Alexandra Billings spoke at the University of Illinois at Chicago’s recent Lavender Graduation. Photo by M. Alejos
For the third year in a row, the University of Illinois at Chicago’s (UIC’s) Gender and Sexuality Center (GSC) hosted a Lavender Graduation. When it first started in 2007, the event was designed to give LGBTQA students a way to celebrate their graduation and academic achievements while recognizing that their sexual and gender identities were integral to their educational experiences and deserving of celebration and recognition. Since then, Lavender Graduation has expanded from 10 students to 30; this year’s keynote speaker was trans actor/entertainer Alexandra Billings.
Liz Thomson, interim director of GSC, spoke to Windy City Times as she was putting the final touches on the preparations. She said that the event is meant for undergraduates, graduates and professional students across the campus and is also open to those from UIC who might be visiting or commuting from Chicago. The event began when GSC officers looked at the 2007 Advocate guide to colleges and realized that they were lacking a lavender graduation ceremony, something that is common at other schools and universities. “Otherwise,” said Thomson, “The only formal ways for LGBTQA students to get together are in October, national coming-out month.” The event also gives students a school year-end celebration and helps them keep in touch with young alumni.
Lavender Graduation is not as formal as the school’s larger graduation ceremony—students do not wear their robes for this occasion—but it is nonetheless packed with meaningful gestures. Students are each given a rainbow tassel and a rainbow diploma. Thomson said that many of them wear the tassels to the formal ceremony. Every student can bring a special guest who might be a mentor/advisor to him or her, and the diploma is first handed to that person, who then hands it to the student. As Thomson put it, “This is more of a cultural ceremony. We are recognizing their academic achievements and that they survived the university system along with the attendant homophobia and heterosexism. As good as UIC is, we still have challenges.”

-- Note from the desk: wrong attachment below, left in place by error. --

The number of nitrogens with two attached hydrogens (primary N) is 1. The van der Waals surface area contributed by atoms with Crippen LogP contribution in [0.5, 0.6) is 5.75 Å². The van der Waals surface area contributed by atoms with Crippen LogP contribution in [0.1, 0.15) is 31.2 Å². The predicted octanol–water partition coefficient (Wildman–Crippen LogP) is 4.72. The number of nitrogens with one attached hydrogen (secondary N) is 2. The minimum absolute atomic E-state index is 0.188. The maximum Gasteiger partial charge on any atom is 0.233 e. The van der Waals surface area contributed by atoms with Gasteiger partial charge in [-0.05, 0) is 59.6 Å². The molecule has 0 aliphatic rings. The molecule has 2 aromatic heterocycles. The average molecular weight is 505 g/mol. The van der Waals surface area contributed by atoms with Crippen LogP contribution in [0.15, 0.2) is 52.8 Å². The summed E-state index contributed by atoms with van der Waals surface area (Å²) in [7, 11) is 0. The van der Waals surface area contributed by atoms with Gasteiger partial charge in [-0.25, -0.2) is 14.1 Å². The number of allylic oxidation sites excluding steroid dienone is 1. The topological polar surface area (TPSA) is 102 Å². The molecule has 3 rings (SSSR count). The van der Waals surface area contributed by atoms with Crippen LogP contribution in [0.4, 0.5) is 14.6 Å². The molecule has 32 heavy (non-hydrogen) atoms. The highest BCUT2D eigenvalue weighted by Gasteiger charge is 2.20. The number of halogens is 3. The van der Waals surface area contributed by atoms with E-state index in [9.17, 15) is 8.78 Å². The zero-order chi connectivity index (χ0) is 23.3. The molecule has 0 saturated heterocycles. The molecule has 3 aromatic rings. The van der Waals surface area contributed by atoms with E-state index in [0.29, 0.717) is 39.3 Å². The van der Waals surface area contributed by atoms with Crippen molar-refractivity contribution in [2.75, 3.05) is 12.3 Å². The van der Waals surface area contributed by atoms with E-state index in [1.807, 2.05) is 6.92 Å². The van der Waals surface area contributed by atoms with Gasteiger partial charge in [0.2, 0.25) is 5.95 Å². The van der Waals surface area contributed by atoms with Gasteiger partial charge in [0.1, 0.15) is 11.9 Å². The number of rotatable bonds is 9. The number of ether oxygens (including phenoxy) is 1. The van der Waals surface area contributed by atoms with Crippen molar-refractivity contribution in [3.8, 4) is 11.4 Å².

Thomson also pointed out the advantages of this smaller and more intimate event over the larger one: “This is different for them because [at the bigger ceremony] they don’t feel they know anybody, and they may not be able to pay for a cap and gown. Here they go to a ceremony with a few people whom they know well. There are students I’ve known on a day-to-day basis.”
One such student is Jorge Mena, who is working on a double major in anthropology and Latin American studies. A senior next year, Mena is being honored this year with a $500 scholarship from the UIC Chancellor’s Committee on the Status of Lesbian, Gay, Bisexual, and Transgender Issues. Mena is out as queer and as an undocumented student, and his research and activism reflect his multiple identities. He is a member of Immigrant Youth Justice League (IYJL), a local group that began as part of the movement to successfully halt the deportation of Rigo Padilla, also an undocumented UIC student. His current work, under the mentorship of anthropology adjunct assistant professor Ruth Gomberg-Munoz, looks at post-9/11 immigration labor issues and the rise of youth activist groups like IYJL. Mena, who spoke to the paper on the day of Lavender Graduation, was also involved with the organizing of the first Dream Gala, a fundraiser for undocumented UIC students who cannot access federal financial aid. He plans to use most of his scholarship money to pay for tuition.
Mena said that the GSC had given him a sense of community and amenities like the Rainbow Resource Room, which provides a space for students to meet as well as computers for them to use. Being out as both undocumented and as queer has “taught me to be more open-minded, to deal with all these secrets of being gay and undocumented. That’s why it makes sense to talk about “coming out of the shadows” [a slogan that IYJL has popularized among undocumented students] —it’s all so personal for me. It’s taught me to be more accepting of people.”
John D’Emilio, a scholar of gay history and politics as well as gender and women’s studies, spoke of the event’s historical significance. He said that, “Just half a century ago, students would get expelled from college for being gay. The idea that a university has a ceremony that recognizes the sexual and gender identity of a student and celebrates it is just wonderful.” He went on to add, “UIC is a very queer-friendly place. Between the GSC and the Chancellor’s Committee and the many courses available, students have many different spaces where they can come together. But it’s very special that this important ceremony exists to recognize their queerness.”